Captive Hearts - Natasha West


Ashley Quick knew she shouldn’t say anything. She really shouldn’t. It wasn’t her business.

Then again… It was Mac’s second hotdog. And his wife had let slip about his high blood pressure at the Christmas party after two and a half glasses of pinot grigio. Mac was playing with fire with every mouthful of mechanically separated meat. He might die in front of her.

Ashley decided she had to speak up. She just needed to be super tactful. She cleared her throat. ‘Hey, Mac?’

Mac turned to her. ‘Yes, boss?’ he mumbled, mouth full.

‘You eat any more of that, and you’re gonna die of a stroke pretty soon. Possibly this afternoon. And then your poor wife will have to raise your kids alone. Well, until she meets a new man. Your kids are, what? Five and seven? Young enough that they’ll definitely end up calling the new husband, Dad.’

Mac’s eyes widened in horror, and that was how Ashley knew that she’d probably missed ‘super tactful.’ But she’d started now. There was nowhere to go but forward and down. ‘But if you’re OK with your wedding album being shoved into a storage box in the attic, so it’s not an awkward reminder to New Daddy of the man who used to have his family before he died a very avoidable death at forty-four, by all means, finish your pig arsehole in a bun.’

Mac was agape. The piece of hot dog he’d been eating fell clean out of his mouth. Ashley watched his face pass through the shock of what she’d said, slipping quickly into rage. ‘Jesus fucking Christ, what did you have for breakfast this morning? Barbed wire on toast?’

Ashley shrugged. ‘I’m just telling it like it is, Mac.’ She was always having this conversation or some form of it. Over and over, with everyone she knew. Because Ashley was honest in a way that didn’t really go hand in hand with politeness. She supposed that was why she’d ended up working in news. She craved facts; the truth stripped down to the bone. Of course, it hadn’t really turned out like that. She wasn’t breaking stories, getting the truth out there. She was reporting on local sports team wins, council plans, and - today - a break-in at a school. Local news didn’t really deal in hard truths. But Ashley did. And it didn’t matter very much to her if people got their egos bruised by it. Not if they needed to hear it. And Mac clearly needed a shock to the system if he was going to change his diet. ‘You’ll thank me one day,’ she said, though she didn’t believe it. No one ever thanked her.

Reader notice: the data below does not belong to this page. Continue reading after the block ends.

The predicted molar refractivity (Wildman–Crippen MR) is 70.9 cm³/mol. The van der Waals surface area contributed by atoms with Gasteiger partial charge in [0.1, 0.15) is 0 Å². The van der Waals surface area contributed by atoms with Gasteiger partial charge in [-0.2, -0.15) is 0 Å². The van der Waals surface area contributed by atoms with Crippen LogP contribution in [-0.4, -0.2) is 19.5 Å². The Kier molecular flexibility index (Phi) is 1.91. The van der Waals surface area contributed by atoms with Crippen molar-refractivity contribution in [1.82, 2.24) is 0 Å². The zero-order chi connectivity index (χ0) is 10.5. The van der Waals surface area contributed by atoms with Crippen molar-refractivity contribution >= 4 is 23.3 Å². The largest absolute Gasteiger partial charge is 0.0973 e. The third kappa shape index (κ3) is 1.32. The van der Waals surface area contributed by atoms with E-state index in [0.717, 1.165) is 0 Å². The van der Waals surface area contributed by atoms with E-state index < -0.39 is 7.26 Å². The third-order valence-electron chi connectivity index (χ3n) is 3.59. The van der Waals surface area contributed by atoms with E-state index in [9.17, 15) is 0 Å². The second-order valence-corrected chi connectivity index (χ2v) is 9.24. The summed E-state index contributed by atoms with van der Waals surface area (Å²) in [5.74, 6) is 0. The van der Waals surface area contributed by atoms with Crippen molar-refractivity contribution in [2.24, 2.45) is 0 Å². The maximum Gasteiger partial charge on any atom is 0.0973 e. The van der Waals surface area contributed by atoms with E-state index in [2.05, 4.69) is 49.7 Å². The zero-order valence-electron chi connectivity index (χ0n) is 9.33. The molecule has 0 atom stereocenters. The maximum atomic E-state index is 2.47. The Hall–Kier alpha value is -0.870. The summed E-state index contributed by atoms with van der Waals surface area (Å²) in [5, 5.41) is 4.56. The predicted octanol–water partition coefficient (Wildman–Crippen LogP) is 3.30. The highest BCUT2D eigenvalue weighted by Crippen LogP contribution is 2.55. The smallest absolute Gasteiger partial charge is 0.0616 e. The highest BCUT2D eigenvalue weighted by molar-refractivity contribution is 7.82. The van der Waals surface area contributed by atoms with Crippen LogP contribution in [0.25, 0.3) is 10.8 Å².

Mac threw the remainder of his meal in a bin next to the roadside food truck. ‘You know what? You’re a real…’ He couldn’t quite bring himself to finish the sentence. He took a deep breath instead. ‘I’m going to get the cam.’ He stormed off to the van parked down the street.

Ashley checked her watch. Ten minutes until she was expected to do this crappy interview with the headmistress of the school across the road. Someone had nicked the lead of the roof. Not exactly big news, but Ashley would do her best to make a silk purse out of a pig’s ear.

As she finished her cup of coffee, she looked at the school and its surrounding gate. She started thinking…

She got out her pad and made a few notes.


‘So when the caretaker arrived on Tuesday morning, he didn’t realise anyone had gotten in at first. Until it started raining and water began to pour onto year nine integrated humanities. Liam Coleman had apparently spent all morning on his hair, and he was absolutely beside himself when his quiff got drenched. I’ve had his mother in asking for compensation,’ the headmistress of Harewood Comp said wearily, trying not to look at the camera pointing at her over Ashley’s shoulder.

Ashley nodded. ‘Mmm, I see. And how did the criminals get in?’

‘We think they climbed over the railings,’ said the elderly caretaker, jumping into shot beside the headmistress. She looked rather irritated by his limelight thieving but said nothing.

Ashley turned her attention to the man. ‘The railings out the front?’ They’re about twelve foot, aren’t they?’

‘Yes, we think they probably brought a ladder,’ he said quickly.

‘Someone put a ladder up against a railing on a residential street at night and no one noticed?’ Ashley said. She could feel Mac stiffening without even looking at him. She knew he